TEHRAN, Iran (CNN) -- Tens of thousands of demonstrators took to the streets of Iran's capital for the sixth day in a row Thursday to protest election results they consider fraudulent.
Mir Hossein Moussavi (right, in green sash) greets supporters at Thursday's rally.
Some estimates put the total number of participants in the hundreds of thousands.
The election's putative loser, Mir Hossein Moussavi, spoke through a bullhorn from atop a building to the throngs of marchers who snaked through the city in what was described as a peaceful protest of last week's presidential vote.
He spoke hours after the Iranian government agreed to meet with candidates to discuss complaints stemming from the contested election, a journalist at the scene told CNN.
President Mahmoud Ahmadinejad, whom the government has said won the election by a huge margin, has not made a public appearance since Sunday, when he compared the protesters to soccer fans whose team had lost.
The government refused to allow international reporters to cover Moussavi's remarks, but messages sent on the social networking site Twitter said he talked about the country's economic problems and corruption.
"Twenty-five percent inflation means ignorance, thieving, corruption, where is the wealth of my nation," Moussavi said, according to a Twitter message.
"Iran must participate in fair elections, it is a matter of national importance," the messages quoted him as saying.
The present Iranian government is not what Ayatollah Khomeini, the leader of the 1979 Islamic revolution, would have wanted for Iran, the Twitter messages quoted him as saying.
CNN could not confirm the authenticity of the messages.
Moussavi, 67, was a confidant of Khomeini. He also was the prime minister of Iran in the early years of the Islamic Republic and during the country's brutal war with Iraq in the 1980s.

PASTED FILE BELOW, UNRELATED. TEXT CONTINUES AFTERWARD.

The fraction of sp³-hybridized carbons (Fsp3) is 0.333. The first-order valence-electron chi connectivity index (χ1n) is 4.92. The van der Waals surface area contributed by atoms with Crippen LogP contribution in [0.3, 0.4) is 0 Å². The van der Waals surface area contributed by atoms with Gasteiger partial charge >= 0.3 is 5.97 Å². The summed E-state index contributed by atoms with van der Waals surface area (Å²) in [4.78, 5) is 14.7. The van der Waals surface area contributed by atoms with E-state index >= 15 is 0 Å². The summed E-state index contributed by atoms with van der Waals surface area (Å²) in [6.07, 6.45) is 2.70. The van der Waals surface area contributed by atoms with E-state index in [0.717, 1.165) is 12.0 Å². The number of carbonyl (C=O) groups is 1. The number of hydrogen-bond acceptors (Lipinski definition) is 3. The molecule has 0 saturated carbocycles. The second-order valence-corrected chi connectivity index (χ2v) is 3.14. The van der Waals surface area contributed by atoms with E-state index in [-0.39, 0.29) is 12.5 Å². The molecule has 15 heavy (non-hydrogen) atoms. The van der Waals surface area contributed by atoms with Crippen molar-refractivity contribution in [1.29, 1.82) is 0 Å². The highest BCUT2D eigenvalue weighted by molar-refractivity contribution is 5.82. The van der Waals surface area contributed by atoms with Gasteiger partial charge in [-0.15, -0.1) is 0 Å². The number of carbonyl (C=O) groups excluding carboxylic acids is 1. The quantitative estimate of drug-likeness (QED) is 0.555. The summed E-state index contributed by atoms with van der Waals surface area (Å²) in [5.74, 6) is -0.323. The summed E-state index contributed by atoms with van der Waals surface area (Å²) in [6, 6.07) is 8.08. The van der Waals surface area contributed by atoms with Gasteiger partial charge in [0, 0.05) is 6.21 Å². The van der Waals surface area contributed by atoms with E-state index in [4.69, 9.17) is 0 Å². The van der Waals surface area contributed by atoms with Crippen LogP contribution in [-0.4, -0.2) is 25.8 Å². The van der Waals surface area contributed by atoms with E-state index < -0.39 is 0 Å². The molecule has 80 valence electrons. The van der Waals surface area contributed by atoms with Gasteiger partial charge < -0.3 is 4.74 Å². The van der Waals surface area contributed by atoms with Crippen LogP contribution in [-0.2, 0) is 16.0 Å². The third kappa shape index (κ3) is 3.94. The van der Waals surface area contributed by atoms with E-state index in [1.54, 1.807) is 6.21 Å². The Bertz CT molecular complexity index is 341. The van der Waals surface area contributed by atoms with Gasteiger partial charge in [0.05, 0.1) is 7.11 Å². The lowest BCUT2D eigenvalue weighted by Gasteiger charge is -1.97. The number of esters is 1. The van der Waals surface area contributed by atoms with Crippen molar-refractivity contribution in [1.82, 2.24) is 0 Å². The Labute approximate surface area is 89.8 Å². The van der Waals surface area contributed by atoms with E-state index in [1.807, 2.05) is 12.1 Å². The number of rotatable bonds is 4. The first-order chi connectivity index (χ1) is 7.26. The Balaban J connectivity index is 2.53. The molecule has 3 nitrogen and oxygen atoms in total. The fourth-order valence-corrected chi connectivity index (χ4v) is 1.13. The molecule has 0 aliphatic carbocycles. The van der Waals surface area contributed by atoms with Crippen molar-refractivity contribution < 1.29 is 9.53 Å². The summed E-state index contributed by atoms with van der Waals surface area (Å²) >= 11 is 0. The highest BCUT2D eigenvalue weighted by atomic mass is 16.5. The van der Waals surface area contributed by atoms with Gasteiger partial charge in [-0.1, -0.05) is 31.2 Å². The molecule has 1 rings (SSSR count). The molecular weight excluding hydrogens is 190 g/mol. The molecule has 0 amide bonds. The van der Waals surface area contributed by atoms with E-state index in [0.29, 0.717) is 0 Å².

Clad in black for mourning, tens of thousands of people took to the streets to protest last week's presidential vote and to grieve for those who died in post-election violence. Some estimates put the crowd in the hundreds of thousands. See iReporter's photos of candlelight vigils and street scenes from Tehran »
Demonstrators -- also wearing bands of green, a color adopted by Moussavi supporters -- started their rallies from mosques across the Iranian capital and planned to converge in a city square Thursday afternoon.
They marched en masse from the location, Imam Khomeini Square, near the city's Grand Bazaar, along city streets in what is expected to be one of the largest protests since last Friday's disputed election. The government said President Mahmoud Ahmadinejad won that election a huge margin.
The significance of the starting location is that many demonstrations staged against the Shah of Iran's regime three decades ago by supporters of the Islamists now in power took place there.
The journalist told CNN that people converged into the Imami Khomeini Square, getting there from the subway and on bikes, cars, taxis and on foot and then they snaked through streets toward Revolutionary Square near Tehran University.